It's rare that both the U.S. president and vice president travel to Latin America and the Caribbean in the same year, much less the same month. But that's exactly what just occurred with President Barack Obama's trip to Mexico and Central America, and Vice President Joe Biden's travel to Brazil, Colombia, and Trinidad and Tobago in May. These trips—and also early June meetings in Washington with the presidents of Chile and Peru and Secretary of State John Kerry's trip to Guatemala, a state visit for the president of Brazil in October, and meaningful immigration reform—offer the best opportunity in some time to establish a more consequential U.S. policy toward the Americas.
For many years the foundation for policy has been the belief that democracy is both secure and ingrained in the minds of the people of Latin America and the Caribbean, and that partnership with the United States is a natural result. Washington assumes that democracies once established through free and fair elections will remain democratic, and that democratic institutions will deepen and prosper over time. The United States also anticipates that democratically-elected governments will transition power regularly and peacefully to a legitimate opposition, abide by a rule of law that supersedes any individual government, maintain human rights protections, and respect a free press.
While most nations in Latin America are strong if imperfect democracies, others such as Venezuela are moving backward as their populist leaders bend laws and institutions to the individual will of the president. At the same time, some of the strongest democracies have enabled these actions by selectively turning a blind eye to threats to democracy outside their own borders.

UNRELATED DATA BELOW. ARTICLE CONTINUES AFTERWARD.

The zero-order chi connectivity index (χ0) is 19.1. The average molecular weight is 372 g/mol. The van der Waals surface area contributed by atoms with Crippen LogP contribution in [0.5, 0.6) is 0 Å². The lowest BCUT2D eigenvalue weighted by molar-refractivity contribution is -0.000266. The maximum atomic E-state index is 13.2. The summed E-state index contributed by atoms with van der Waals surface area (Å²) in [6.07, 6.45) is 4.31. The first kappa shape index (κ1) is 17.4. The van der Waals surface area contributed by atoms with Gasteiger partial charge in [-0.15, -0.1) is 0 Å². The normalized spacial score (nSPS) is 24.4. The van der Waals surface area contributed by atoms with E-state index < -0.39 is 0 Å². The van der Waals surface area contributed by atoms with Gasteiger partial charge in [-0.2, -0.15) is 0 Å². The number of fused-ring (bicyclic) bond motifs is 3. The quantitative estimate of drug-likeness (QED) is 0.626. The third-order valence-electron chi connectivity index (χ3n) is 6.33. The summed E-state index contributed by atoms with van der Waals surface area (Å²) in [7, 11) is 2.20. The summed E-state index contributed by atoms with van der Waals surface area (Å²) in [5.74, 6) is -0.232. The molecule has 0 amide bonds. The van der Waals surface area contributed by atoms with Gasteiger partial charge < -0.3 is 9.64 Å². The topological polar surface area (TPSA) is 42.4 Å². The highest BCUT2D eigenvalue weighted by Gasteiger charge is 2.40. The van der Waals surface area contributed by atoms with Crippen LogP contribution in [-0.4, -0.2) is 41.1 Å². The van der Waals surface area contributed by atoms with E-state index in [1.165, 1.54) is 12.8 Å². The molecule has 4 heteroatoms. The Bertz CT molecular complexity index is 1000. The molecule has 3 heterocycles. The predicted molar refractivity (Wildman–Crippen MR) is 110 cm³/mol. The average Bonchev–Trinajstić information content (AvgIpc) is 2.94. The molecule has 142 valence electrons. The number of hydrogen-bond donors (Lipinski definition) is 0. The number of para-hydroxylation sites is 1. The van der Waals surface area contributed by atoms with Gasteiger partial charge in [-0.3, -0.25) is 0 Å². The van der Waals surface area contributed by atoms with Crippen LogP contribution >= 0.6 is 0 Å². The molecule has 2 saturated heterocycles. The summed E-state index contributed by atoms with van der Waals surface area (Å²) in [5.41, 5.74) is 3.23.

As a result, the pan-regional, consensus-based agenda as represented by the periodic Summits of the Americas has increasingly become a relic. The Summit one year ago in Cartagena broke up in disarray over the Falkland Islands and whether Cuba's president should be included in future Summits of the democratic leaders. Promotion of a meaningful economic integration agenda—the original purpose of the Summits—was not even discussed.
The way to advance U.S. policy in this context is not to try to curry favor with countries such as Bolivia and Ecuador in an attempt to "bring them along." Neither is it to give a de facto veto to Brazil or other nations over U.S. initiatives on hemispheric trade and democracy initiatives when consensus cannot be achieved. Rather, the path forward is the one hinted at by the President's and Vice President's recent travel, whereby meaningful conversations occur with regional leaders who want to work together to get things done. Speaking to the Council of the Americas prior to his trip, Joe Biden said that the question should not be what the United States can do for the region, but rather what the United States can do with the region. That is the correct (even Kennedy-esque) formulation. But it also implies an obligation for the region itself, as well as a recognition that there are some nations able and willing to partner with the United States and some who may not yet be ready to do so.